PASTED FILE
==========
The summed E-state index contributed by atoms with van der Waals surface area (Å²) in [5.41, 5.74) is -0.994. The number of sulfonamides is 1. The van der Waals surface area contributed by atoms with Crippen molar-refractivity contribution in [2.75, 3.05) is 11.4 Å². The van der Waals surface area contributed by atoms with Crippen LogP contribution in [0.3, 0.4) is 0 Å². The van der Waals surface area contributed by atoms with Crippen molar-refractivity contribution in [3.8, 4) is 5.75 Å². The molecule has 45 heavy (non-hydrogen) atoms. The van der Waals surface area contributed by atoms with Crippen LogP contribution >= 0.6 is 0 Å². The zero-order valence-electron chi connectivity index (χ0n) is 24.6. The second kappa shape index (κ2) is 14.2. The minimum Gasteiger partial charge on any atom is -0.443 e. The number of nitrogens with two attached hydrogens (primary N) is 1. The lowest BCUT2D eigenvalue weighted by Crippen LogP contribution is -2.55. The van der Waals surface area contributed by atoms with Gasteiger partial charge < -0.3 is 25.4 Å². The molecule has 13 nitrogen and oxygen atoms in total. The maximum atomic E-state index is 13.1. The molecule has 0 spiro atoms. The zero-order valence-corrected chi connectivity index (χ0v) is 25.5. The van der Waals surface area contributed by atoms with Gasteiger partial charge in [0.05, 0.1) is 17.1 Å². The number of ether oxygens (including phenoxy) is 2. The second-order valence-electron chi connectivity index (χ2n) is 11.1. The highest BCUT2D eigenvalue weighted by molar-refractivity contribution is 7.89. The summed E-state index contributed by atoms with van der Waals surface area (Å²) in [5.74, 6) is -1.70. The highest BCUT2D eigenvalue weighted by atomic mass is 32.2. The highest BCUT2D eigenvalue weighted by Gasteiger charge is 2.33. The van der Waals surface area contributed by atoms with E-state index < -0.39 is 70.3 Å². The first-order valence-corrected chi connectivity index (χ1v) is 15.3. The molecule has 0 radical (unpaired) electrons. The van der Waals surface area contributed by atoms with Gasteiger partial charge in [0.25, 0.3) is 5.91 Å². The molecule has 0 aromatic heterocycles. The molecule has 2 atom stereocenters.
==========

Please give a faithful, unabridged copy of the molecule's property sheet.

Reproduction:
The summed E-state index contributed by atoms with van der Waals surface area (Å²) in [5.41, 5.74) is -0.994. The number of sulfonamides is 1. The van der Waals surface area contributed by atoms with Crippen molar-refractivity contribution in [2.75, 3.05) is 11.4 Å². The van der Waals surface area contributed by atoms with Crippen LogP contribution in [0.3, 0.4) is 0 Å². The van der Waals surface area contributed by atoms with Crippen molar-refractivity contribution in [3.8, 4) is 5.75 Å². The molecule has 45 heavy (non-hydrogen) atoms. The van der Waals surface area contributed by atoms with Crippen LogP contribution >= 0.6 is 0 Å². The zero-order valence-electron chi connectivity index (χ0n) is 24.6. The second kappa shape index (κ2) is 14.2. The minimum Gasteiger partial charge on any atom is -0.443 e. The number of nitrogens with two attached hydrogens (primary N) is 1. The lowest BCUT2D eigenvalue weighted by Crippen LogP contribution is -2.55. The van der Waals surface area contributed by atoms with Gasteiger partial charge < -0.3 is 25.4 Å². The molecule has 13 nitrogen and oxygen atoms in total. The maximum atomic E-state index is 13.1. The molecule has 0 spiro atoms. The zero-order valence-corrected chi connectivity index (χ0v) is 25.5. The van der Waals surface area contributed by atoms with Gasteiger partial charge in [0.05, 0.1) is 17.1 Å². The number of ether oxygens (including phenoxy) is 2. The second-order valence-electron chi connectivity index (χ2n) is 11.1. The highest BCUT2D eigenvalue weighted by molar-refractivity contribution is 7.89. The summed E-state index contributed by atoms with van der Waals surface area (Å²) in [5.74, 6) is -1.70. The highest BCUT2D eigenvalue weighted by atomic mass is 32.2. The highest BCUT2D eigenvalue weighted by Gasteiger charge is 2.33. The van der Waals surface area contributed by atoms with E-state index < -0.39 is 70.3 Å². The first-order valence-corrected chi connectivity index (χ1v) is 15.3. The molecule has 0 radical (unpaired) electrons. The van der Waals surface area contributed by atoms with Gasteiger partial charge in [0.25, 0.3) is 5.91 Å². The molecule has 0 aromatic heterocycles. The molecule has 2 atom stereocenters.